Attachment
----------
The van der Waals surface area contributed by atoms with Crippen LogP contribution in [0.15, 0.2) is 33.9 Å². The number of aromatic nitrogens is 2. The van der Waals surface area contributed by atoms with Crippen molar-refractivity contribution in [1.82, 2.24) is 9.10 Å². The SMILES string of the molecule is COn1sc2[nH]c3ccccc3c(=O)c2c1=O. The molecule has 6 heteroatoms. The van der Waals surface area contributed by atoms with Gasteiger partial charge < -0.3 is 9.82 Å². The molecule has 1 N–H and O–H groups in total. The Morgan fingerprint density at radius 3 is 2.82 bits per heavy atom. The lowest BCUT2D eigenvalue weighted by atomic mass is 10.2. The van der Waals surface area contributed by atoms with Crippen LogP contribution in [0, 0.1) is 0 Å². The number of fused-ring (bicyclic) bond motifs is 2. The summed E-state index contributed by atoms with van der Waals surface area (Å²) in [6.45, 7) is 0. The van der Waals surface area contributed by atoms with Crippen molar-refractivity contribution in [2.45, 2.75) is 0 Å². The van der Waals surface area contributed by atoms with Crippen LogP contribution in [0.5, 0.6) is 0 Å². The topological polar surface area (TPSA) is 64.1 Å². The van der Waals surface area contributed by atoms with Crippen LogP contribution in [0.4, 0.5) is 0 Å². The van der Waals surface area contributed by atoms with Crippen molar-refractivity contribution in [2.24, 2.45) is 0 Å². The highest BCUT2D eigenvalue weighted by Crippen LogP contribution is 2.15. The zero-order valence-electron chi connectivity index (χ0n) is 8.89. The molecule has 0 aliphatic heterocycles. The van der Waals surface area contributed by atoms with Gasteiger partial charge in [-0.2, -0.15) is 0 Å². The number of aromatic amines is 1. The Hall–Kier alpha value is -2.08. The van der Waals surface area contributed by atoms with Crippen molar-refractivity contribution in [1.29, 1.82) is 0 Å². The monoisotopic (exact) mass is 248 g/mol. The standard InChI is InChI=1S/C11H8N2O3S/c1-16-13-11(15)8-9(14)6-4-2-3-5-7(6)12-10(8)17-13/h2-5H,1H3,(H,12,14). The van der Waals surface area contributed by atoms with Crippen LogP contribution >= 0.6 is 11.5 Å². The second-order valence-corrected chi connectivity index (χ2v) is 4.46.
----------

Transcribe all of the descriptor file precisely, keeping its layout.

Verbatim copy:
The van der Waals surface area contributed by atoms with Crippen LogP contribution in [0.15, 0.2) is 33.9 Å². The number of aromatic nitrogens is 2. The van der Waals surface area contributed by atoms with Crippen molar-refractivity contribution in [1.82, 2.24) is 9.10 Å². The SMILES string of the molecule is COn1sc2[nH]c3ccccc3c(=O)c2c1=O. The molecule has 6 heteroatoms. The van der Waals surface area contributed by atoms with Gasteiger partial charge < -0.3 is 9.82 Å². The molecule has 1 N–H and O–H groups in total. The Morgan fingerprint density at radius 3 is 2.82 bits per heavy atom. The lowest BCUT2D eigenvalue weighted by atomic mass is 10.2. The van der Waals surface area contributed by atoms with Crippen LogP contribution in [0, 0.1) is 0 Å². The number of fused-ring (bicyclic) bond motifs is 2. The summed E-state index contributed by atoms with van der Waals surface area (Å²) in [6.45, 7) is 0. The van der Waals surface area contributed by atoms with Crippen molar-refractivity contribution in [2.45, 2.75) is 0 Å². The van der Waals surface area contributed by atoms with Crippen LogP contribution in [0.5, 0.6) is 0 Å². The topological polar surface area (TPSA) is 64.1 Å². The van der Waals surface area contributed by atoms with Crippen LogP contribution in [0.4, 0.5) is 0 Å². The van der Waals surface area contributed by atoms with Crippen molar-refractivity contribution in [2.24, 2.45) is 0 Å². The highest BCUT2D eigenvalue weighted by Crippen LogP contribution is 2.15. The zero-order valence-electron chi connectivity index (χ0n) is 8.89. The molecule has 0 aliphatic heterocycles. The van der Waals surface area contributed by atoms with Gasteiger partial charge in [-0.2, -0.15) is 0 Å². The number of aromatic amines is 1. The Hall–Kier alpha value is -2.08. The van der Waals surface area contributed by atoms with Crippen molar-refractivity contribution in [1.29, 1.82) is 0 Å². The monoisotopic (exact) mass is 248 g/mol. The standard InChI is InChI=1S/C11H8N2O3S/c1-16-13-11(15)8-9(14)6-4-2-3-5-7(6)12-10(8)17-13/h2-5H,1H3,(H,12,14). The van der Waals surface area contributed by atoms with Crippen LogP contribution >= 0.6 is 11.5 Å². The second-order valence-corrected chi connectivity index (χ2v) is 4.46.